[Fall 1995]

by Robert Legendre

Major artistic events both in concept and in scale, the MOIS DE LA PHOTO events are biennial exhibitions held in a number of big cities around the world. For the past eight years, under the auspices of the Vox Populi group, Montreal has been Canada’s host city for this event. Considering the layout of the city, it would seem fit to qualify Montreal’s edition of the MOIS DE LA PHOTO as a tentacular event, which, from a certain point of view, is actually quite pleasant at this time of year.

Montrealers have time and again proven to be a fervent and faithful audience for this type of event. The same is true of MOIS DE LA PHOTO audiences elsewhere in the world. In fact, a segment of these audiences travels from one city to another, developing a thoroughly documented vision of contemporary photography.

The choice of themes and works points to the cultural attributes of the different countries and continents that host the MOIS DE LA PHOTO events. Where these events intersect is in the very essence of their concept. And in the end, photography, no matter what the intent of a given curator or artist, remains the gesture of an individual.

As an organization for the promotion of contemporary photography, Productions Ciel Variable, publisher of CVphoto, wished to participate in this edition of MOIS DE LA PHOTO À MONTRÉAL. As a result, La Photo en revue (Photography and Magazines), an event that we believe will be of considerable interest to our readers, was created. Photography and Magazines consists of the public presentation of an international selection of over 15 quality magazines concerned with photography. For information on this event, please refer to page 7.

The addition of two special supplements in this issue of CVphoto may appear somewhat unusual, but again, they represent for us yet another way to participate in MOIS DE LA PHOTO À MONTRÉAL, which, it should be stressed, is a major artistic event in Canada. Both supplements contribute to photography’s growth, while providing well-deserved support for insightful initiatives.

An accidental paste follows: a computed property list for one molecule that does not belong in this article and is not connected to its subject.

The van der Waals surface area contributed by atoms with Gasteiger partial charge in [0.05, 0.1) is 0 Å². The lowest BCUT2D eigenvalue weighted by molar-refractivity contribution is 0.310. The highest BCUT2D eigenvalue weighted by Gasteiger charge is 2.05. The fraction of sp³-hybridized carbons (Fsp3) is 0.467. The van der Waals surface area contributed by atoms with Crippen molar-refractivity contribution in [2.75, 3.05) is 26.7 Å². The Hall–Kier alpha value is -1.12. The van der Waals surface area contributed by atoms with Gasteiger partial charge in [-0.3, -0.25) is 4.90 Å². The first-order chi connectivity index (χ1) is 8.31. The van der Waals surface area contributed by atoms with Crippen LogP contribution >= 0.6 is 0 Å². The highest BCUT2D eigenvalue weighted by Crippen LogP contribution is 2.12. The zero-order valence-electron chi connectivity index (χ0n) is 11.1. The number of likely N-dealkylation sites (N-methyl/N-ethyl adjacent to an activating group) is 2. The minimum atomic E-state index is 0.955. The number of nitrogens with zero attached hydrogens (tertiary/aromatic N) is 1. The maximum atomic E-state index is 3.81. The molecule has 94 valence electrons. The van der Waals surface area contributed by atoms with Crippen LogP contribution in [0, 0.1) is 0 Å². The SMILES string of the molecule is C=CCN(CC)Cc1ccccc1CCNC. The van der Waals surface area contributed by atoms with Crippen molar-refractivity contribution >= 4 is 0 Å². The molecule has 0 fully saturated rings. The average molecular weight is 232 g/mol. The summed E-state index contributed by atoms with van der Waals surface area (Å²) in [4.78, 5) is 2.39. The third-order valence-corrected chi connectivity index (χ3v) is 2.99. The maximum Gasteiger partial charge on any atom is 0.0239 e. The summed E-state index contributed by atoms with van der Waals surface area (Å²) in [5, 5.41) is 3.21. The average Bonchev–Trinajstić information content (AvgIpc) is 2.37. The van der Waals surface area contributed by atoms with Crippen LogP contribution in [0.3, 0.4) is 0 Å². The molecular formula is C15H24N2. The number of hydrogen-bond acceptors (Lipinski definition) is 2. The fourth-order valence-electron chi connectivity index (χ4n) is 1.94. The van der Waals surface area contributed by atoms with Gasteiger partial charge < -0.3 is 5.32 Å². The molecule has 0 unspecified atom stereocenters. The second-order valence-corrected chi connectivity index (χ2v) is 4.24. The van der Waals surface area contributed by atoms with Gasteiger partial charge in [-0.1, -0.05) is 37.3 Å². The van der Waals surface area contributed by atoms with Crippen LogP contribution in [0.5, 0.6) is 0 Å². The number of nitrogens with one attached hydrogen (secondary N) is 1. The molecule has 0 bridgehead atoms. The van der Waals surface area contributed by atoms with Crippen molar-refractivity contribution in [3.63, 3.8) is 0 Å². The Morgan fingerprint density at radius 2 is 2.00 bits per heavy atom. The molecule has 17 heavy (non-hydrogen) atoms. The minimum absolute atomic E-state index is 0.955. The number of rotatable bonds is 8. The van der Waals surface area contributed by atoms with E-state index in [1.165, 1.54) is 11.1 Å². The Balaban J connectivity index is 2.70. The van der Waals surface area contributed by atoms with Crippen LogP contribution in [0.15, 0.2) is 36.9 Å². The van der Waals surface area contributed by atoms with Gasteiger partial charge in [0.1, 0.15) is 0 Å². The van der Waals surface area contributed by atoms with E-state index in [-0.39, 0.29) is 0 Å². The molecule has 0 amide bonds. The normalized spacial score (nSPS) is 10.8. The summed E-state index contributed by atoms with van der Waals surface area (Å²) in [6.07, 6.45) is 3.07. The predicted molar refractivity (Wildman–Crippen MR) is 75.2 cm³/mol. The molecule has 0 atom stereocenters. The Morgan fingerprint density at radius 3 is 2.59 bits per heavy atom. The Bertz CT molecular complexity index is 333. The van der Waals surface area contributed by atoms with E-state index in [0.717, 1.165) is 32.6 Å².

In the centre of the magazine, the first supplement acts as a catalogue for the exhibitions presented by the Musée du Québec (MQ) and by the Canadian Museum of Contemporary Photography (CMCP) in the current edition of MOIS DE LA PHOTO À MONTRÉAL. It also features texts relating to the main issue raised in MOIS DE LA PHOTO’s colloquium: Photography and Museum Collections: The Specificity of a Medium – and of a Culture. I cannot thank enough those who have collaborated on this venture.

The second supplement, inserted in the last pages of the issue, relays the findings of a group of twelve Concordia University students working together under the directorship of professor Penny Cousineau. The study group has defined the relations and distinctions between two successive generations of Québécois photographers. Needless to say, it is of the utmost importance (for our photography) that research of this kind be made available to academics, photography amateurs and, of course, photographers themselves. Devoid of any pretense, this study reinstates the pertinence of a historical perspective, an approach often omitted in Quebec, due to the relatively poor sense we have of our own history. In short, considering the importance of the MOIS DE LA PHOTO, we welcomed the abundance of dossiers in this issue as a timely and fitting addition. Enjoy!

Translated by Jennifer Couëlle